Where do we go? Where do we go now, sweet blog o’ mine? Part 1 of 2

The Urban Archivist blog has been dormant for some time now. It has never been my desire to abandon the Urban Archives, the academic project that I started with two colleagues when we were graduate students in the mid-Aughts. However, when I became a graduate student again, there were a number of things that conspired to keep my focus away from the project: keeping my full-time job in addition to taking doctoral classes (funding, you say? what’s that?), reading pages until my eyes bled ink, focusing more on my own academic needs.

Finally, there was the fact that I was accelerating toward transition and finally hit the turbo button in April 2012. At this juncture, though, the dust has settled on the minutiae of transition and I’ve never been more ecstatic and full of energy in my life. Additionally, I really do feel a renewed sense of professionalism in my librarian life supporting academic librarianship, a result of my Master’s studies. Yet I get antsy when I’m too concrete and applied; in fact, I will melodramatically rail against such things. Fortunately, I can balance that with my current academic life of thinking, speaking, and writing on abstractions, theory, and philosophy.

I am also at the point in my academic career when I need to work on assembling my committee, creating my bibliography, and preparing for my general exam. Part of this process involves a return to deep dives into reading, thinking, and writing. So, of course, the best way to do this is to find a distraction through blogging. I have found in my life that the practice of writing/thinking in one sphere begets writing/thinking in other spheres. It switches the mind on, at least this is my hope.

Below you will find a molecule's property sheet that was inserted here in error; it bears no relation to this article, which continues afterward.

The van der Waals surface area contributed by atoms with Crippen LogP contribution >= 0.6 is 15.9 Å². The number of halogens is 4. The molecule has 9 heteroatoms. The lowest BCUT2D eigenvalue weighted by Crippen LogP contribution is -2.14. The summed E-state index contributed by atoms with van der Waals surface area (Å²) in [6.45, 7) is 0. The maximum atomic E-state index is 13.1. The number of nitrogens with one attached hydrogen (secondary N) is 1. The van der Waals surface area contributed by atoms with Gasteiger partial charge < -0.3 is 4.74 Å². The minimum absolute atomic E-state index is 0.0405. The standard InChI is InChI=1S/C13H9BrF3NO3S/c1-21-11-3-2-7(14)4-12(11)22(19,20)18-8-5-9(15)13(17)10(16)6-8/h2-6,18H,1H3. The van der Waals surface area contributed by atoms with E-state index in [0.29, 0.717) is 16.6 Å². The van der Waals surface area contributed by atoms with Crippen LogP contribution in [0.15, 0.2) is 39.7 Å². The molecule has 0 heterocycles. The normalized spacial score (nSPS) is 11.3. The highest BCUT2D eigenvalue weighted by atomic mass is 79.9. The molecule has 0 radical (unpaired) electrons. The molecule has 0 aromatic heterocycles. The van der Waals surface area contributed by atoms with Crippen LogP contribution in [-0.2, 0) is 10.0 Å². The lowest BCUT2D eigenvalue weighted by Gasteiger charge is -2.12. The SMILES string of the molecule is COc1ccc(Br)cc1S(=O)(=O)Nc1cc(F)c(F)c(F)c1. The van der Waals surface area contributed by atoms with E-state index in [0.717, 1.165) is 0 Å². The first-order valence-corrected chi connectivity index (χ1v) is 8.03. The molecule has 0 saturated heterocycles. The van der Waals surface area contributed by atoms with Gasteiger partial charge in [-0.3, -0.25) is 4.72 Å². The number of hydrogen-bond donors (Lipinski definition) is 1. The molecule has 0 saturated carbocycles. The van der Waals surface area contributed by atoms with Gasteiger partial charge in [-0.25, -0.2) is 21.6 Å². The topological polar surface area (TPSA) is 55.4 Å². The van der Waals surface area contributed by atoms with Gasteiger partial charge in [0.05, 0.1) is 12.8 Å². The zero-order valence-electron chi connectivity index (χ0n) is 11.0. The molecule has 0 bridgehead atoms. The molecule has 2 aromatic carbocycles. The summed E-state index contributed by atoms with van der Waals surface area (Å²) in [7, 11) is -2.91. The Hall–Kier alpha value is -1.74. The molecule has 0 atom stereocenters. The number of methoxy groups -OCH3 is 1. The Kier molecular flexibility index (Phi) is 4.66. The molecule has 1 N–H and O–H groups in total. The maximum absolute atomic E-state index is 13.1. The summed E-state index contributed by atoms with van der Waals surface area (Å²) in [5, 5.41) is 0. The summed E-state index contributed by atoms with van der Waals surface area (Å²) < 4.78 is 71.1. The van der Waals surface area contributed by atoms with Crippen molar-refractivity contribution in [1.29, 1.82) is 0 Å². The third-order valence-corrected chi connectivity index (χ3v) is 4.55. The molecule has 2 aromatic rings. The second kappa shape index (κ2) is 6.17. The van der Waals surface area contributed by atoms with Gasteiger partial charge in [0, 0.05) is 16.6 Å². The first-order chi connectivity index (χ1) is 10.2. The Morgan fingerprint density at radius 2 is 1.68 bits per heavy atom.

During the course of the Urban Archives, my colleagues and I have sheparded its evolution and blooming into several interrelated strands, from mere collection of urban artifacts to mentoring undergraduate research projects to presentations and book chapters. The blog component was always meant to informally tie together all these aspects and help be a public face for our doings as well as writings.

Moreover, the Urban Archives, as a legitimate (mostly digital) archives emerged at a time when the very idea of archives has been under more direct interrogation. The time from the creation of an artifact or the performance of an action to the moment it is archived and preserved are dramatically shortening in our digital times. In fact, in many cases, archiving occurs at the same time of creation or performance, as Howard Besser said in his presentation at ALA Midwinter back in January. This is something that I have been thinking and saying for some time now, at least during the life of the Urban Archives, so it was nice to have the idea legitimized.

besser_slide